More troops for Iraq and Afghanistan, Defense Department says
An Army general warns of strain on deployed troops.
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In a recent profile of Defense Secretary Robert Gates by The New York Times, Mr. Gates, on a November visit to an Army base at Fort Hood, Texas, is quoted telling a group of wives of soldiers still in Iraq that he knew the 15-month tours were "exhausting" soldiers and families and hoped to return to the usual 12-month tours by the end of 2008.Skip to next paragraph
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But all these calculations depended on two crucial premises — that security continues to improve in Iraq and that Iraqi politicians settle their sectarian disputes. If those premises don't hold, further troop cuts beyond July might not be possible; deployment schedules might not be relaxed, either. Under those circumstances, it will be hard for the Army to sign up tens of thousands of extra recruits.
Still, as the US continues to struggle with its frayed military units, it can probably expect a fiercer fight with the Taliban in Afghanistan, The Washington Post reports:
More foreign soldiers and Afghan civilians died in Taliban-related fighting last year than in any year since U.S. and coalition forces ousted the extremist Islamic militia, which ruled most of the country, in 2001. Military officials here expect the coming year to be just as deadly, if not more so, as the Taliban becomes more adept militarily and more formidable in its deployment of suicide bombers and roadside explosives.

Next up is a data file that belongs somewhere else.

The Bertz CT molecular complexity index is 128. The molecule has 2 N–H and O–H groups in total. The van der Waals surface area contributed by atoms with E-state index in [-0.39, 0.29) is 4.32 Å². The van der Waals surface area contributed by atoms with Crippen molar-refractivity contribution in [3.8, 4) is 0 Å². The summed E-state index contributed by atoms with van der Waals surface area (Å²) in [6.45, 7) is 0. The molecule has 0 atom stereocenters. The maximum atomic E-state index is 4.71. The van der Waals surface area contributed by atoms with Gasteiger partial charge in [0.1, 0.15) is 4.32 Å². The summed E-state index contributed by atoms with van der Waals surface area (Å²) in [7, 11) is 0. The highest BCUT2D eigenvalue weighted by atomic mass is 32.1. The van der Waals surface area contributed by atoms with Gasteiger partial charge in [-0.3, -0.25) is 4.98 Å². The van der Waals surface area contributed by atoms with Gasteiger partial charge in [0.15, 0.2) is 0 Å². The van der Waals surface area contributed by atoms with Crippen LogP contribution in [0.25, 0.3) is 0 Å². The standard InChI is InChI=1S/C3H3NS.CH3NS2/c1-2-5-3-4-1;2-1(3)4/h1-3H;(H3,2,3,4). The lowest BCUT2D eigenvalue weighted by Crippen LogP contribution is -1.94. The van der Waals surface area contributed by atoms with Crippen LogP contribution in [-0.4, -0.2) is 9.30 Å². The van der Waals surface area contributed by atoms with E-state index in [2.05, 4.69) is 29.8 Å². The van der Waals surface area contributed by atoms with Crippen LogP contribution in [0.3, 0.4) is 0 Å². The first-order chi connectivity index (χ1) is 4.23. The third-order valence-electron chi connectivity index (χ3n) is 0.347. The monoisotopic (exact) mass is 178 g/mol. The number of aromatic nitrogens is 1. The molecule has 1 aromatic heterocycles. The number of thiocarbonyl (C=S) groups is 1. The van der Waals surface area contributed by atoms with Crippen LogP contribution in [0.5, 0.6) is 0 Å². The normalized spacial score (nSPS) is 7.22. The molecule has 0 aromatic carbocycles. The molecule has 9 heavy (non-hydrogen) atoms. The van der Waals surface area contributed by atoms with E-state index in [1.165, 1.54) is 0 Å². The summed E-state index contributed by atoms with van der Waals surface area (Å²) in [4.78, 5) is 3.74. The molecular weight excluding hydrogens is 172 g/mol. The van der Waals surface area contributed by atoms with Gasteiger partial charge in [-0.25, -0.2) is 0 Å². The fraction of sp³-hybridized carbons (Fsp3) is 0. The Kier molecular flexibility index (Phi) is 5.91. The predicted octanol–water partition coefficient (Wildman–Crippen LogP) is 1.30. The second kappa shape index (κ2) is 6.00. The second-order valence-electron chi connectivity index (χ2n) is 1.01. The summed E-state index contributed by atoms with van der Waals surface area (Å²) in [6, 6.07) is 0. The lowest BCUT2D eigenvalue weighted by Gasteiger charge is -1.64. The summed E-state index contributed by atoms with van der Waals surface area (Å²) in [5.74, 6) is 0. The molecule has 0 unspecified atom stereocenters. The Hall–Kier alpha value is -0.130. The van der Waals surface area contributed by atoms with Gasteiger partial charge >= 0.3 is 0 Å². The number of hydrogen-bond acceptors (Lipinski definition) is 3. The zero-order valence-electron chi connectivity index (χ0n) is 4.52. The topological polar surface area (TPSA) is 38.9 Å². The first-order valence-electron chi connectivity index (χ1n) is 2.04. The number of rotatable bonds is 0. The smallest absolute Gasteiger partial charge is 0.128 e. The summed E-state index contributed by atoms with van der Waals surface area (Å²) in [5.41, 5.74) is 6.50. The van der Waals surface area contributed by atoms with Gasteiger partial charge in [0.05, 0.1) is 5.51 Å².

Washington's NATO allies are debating how much more they want to get into the fight in Afghanistan.
Since 2002 there have been 2,500 Canadian troops stationed in the volatile southern part of the country.
Seventy-eight Canadian soldiers and one diplomat have been killed, which has divided public opinion back home.
Canada's minority Conservative government wants to extend the mission beyond its current deadline of early 2009 to the end of 2011.
There appears to be growing consensus between the government and the main opposition party.
France may send hundreds of ground troops to help NATO fight insurgents in east Afghanistan, Le Monde newspaper said on Tuesday.
Such a move could get a mixed reaction from NATO allies such as the United States which want France and other European allies to deploy troops in the south of the country, where the fight against Taliban and al Qaeda insurgents has been toughest.